The month of July has been absolutely crazy for me. I apologize for the lack of content being produced, this is the first time I’ve ever traveled out of state for my job and not really have a day off.
In the last week of June, I was in Fort Myers, Florida for the Perfect Game Southeast Regional Championship with the team that I coach, LI Strong.
We were certainly in the toughest pool, since our only loss of the tournament going into playoffs was to the team that won the entire thing last year.
Long story short, we squeezed into the playoffs as the 8 seed, upset the #22 ranked team in the country, and made it all the way to the championship game against the team that we lost to in pool play.
Of course, it was a sting to lose in the championship game, but to just make it there as the first team to represent New York in the championship meant a lot to our boys.
Fast forward to the 4th of July when I was home for about 12 hours, and then had to drive to Georgia early the next morning. Realistically, I haven’t been home since that Perfect Game tournament.
However, what I did want to share in this post was the experience I had on the baseball field as a strength coach, not a baseball coach.
Although my viewpoint was not inside the weight room, my philosophies remained the same.
If we want to perform at high levels, we must make sure that we physically give our body 100% of what it NEEDS to succeed.
Once we take care of the physical aspects of performance, then it is all up to the mental side of your game to be a gamer.
It’s imperative that we warm up to throw, not use throwing to warm up. This is one rule that I preach to every kid.
As soon as you get down to the field and everyone is ready to go, try out this movement circuit I took everyone through on the field:
- Forward Jog 20 yards, Backpedal 20 yards x2
- Side Shuffle with Shoulder Slaps
- Hip Hurdles
- Knee Hug to Toe Reach
- Leg Cradles
- Bow and Arrows
- Forward Lunge to Reach
- Worlds Greatest Stretch
- Side Lunge with Reach
- Cross Body Stretch with Rotation
- Arm Swings
- Shoulder Slaps
- Field Goals
Now it’s time to make each throw count. Whatever your routine may be when you throw with a partner, there should be some common themes between everyone:
- Hit em’ through the chest
- Keep a slight arc on the ball when moving out
For you starting pitchers out there, hopefully you have a routine of your own to get ready. No matter what you do, I think we should focus on going from small and slow to larger and quicker.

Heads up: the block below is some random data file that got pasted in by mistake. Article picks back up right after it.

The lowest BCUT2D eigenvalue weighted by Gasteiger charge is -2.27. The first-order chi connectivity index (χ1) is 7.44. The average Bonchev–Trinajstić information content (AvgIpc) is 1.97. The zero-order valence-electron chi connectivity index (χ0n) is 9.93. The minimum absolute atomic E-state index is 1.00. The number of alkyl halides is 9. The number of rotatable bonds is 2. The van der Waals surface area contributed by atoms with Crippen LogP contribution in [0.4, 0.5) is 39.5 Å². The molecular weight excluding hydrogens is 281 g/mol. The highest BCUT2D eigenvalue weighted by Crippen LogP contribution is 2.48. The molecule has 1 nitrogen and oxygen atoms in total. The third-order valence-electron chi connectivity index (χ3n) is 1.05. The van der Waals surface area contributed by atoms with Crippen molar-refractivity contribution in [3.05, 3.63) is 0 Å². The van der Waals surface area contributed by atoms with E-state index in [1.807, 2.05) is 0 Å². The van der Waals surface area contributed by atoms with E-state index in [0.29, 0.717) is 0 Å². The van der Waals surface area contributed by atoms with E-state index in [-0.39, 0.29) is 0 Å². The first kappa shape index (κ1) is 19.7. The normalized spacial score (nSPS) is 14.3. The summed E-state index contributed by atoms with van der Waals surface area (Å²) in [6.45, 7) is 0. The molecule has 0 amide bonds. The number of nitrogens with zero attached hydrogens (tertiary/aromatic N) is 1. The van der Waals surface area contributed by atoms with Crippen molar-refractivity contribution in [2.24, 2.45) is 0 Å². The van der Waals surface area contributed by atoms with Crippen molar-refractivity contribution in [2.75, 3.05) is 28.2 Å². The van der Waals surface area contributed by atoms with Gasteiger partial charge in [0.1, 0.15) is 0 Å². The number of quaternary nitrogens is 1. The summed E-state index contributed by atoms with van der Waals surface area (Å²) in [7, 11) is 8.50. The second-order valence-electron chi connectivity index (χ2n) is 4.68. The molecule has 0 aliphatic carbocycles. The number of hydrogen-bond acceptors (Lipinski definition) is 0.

For example, you can start with simple stretches after your team warm up. Now, we should be increasing in movement velocity, so your pre-game band work could get plugged in here.
In high school baseball, we play for 7-innings (or really 2-hours if there is a time limit on the game). Therefore, a good way to look at your performance is to get ready both physically and mentally every single inning.
For position players, we want to keep our hamstrings as ready as possible. This was the quick story I gave:
Isn’t it kind of odd that MLB guys don’t run anything out to first base? Isn’t it also kind of odd that hamstring pulls are aggressively increasing too? Think about it…its just like the Acute/Chronic Workload ratio I touched on with pitching.
If you don’t keep up with your sprinting, and all of a sudden go to stretch something out for an extra base hit, this is where hamstrings get pulled: because the tissues are no longer able to handle the force production!
SO, if you want to keep those hammy’s ready the whole game, its important to get your sprints in. Your first sprint should never be when the game starts!
Here are some simple ways to get your sprints in to maintain chronic workload:
- Sprint in to the dugout
- Sprint out to your position
- Sprint right before game time
- Sprint outside of the dugout between innings
For pitchers, we have to make sure we allow our body to rest between innings. We want to do everything possible to stay mentally locked in and physically ready to go. I’ve posted about the 2-Out Drill before, but here is a quick video on it that I shot in Georgia.
The recovery process is what differs between individuals. The timing of the recovery process and the length of the recovery process will dictate what you should be doing in between games/tournaments.
For example, if you’re a kid who usually ices as soon as the last pitch is thrown, takes some Advil, and then can’t throw the next day and needs 4 days of rest, then I think you should re-evaluate what you’re doing to recover.
What I told all of these kids is that the recovery process is not just ONE tool. It’s not JUST icing. It’s not JUST heat. It’s not JUST using a stimulus machine. Rather, the recovery process is a holistic blend of multiple modalities with aims to bring enriched blood into the affected site of tissue damage on the body.
Once you know how your own body reacts to stressors on the field, especially for pitchers, then you’ll really know when you’ll be good to throw again.
This is why we use the pitch count guidelines as a GUIDELINE to help us coaches figure out when it would be best to throw you again. As previously stated, the recovery process is what differs between individuals.
Game Day Guide to Optimal Baseball Performance
In case you missed it, click here to download my free eBook! This is a great resource to use whether you are actually on game day or even if you’re deep into the offseason!
Jarad Vollkommer, CSCS